Thinking skills in England's National Curriculum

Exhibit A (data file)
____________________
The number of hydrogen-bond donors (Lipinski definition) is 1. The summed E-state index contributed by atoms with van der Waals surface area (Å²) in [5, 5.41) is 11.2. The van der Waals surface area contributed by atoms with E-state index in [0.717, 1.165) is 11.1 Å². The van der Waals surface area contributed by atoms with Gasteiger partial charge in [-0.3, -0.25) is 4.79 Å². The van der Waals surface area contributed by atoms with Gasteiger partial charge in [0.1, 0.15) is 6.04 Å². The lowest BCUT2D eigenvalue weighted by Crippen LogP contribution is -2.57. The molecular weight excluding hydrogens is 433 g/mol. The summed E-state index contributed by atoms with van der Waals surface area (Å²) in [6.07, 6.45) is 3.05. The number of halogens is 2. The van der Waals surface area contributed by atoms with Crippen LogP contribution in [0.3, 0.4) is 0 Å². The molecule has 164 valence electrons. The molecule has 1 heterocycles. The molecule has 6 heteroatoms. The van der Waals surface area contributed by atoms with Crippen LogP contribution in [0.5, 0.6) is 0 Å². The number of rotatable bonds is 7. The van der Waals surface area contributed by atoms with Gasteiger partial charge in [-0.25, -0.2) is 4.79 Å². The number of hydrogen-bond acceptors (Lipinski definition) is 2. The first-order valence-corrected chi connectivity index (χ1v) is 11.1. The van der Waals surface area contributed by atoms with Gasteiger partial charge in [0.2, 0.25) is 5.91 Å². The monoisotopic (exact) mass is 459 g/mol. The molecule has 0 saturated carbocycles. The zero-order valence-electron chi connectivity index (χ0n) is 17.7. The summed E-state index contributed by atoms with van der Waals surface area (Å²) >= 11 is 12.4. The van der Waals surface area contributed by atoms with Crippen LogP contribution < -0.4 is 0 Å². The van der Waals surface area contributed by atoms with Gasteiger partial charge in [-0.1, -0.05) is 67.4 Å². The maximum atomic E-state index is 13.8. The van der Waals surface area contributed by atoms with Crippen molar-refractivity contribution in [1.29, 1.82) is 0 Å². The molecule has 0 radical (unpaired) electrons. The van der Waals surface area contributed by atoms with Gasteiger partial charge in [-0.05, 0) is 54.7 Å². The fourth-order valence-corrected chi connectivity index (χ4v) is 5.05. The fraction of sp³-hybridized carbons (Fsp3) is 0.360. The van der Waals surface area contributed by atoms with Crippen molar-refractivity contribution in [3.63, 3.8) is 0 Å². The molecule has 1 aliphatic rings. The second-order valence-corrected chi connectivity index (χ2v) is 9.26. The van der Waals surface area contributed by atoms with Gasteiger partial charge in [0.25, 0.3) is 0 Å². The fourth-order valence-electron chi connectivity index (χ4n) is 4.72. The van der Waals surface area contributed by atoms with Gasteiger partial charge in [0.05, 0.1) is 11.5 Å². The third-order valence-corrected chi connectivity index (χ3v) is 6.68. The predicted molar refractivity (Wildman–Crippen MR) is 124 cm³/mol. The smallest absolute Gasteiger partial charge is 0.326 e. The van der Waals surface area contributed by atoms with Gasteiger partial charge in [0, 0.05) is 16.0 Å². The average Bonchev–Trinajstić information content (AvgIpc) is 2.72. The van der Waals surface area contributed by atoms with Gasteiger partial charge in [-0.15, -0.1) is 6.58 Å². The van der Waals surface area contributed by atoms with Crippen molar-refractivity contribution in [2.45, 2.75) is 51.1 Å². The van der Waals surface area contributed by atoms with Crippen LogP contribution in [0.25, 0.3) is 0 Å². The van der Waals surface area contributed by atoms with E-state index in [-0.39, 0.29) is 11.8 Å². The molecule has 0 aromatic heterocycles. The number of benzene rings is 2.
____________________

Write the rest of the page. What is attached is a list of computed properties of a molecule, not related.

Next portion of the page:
AbstractThis article sets out to explore some of the issues raised by the introduction of a number of particular skills in the English National Curriculum known collectively as thinking skills. These skills are now embedded in the National Curriculum and teachers are required to address them as part of their daily duties. This article argues that presenting such a limited selection of skills as the foundation for effective thinking may lead to an inadequate approach to enhancing pupils' thinking. Although creative thinking is emphasized in addition to the considerable focus on reasoning in the list of thinking skills presented in the National Curriculum, silence prevails on other types of thinking of equal significance, such as contemplation and sign-cognition (a form of pre-verbal and pre-imaginal form of cognition). The article attempts to highlight the need for the awareness of the complex nature of thinking and concludes by highlighting the opportunities that the introduction thinking skills offer teachers.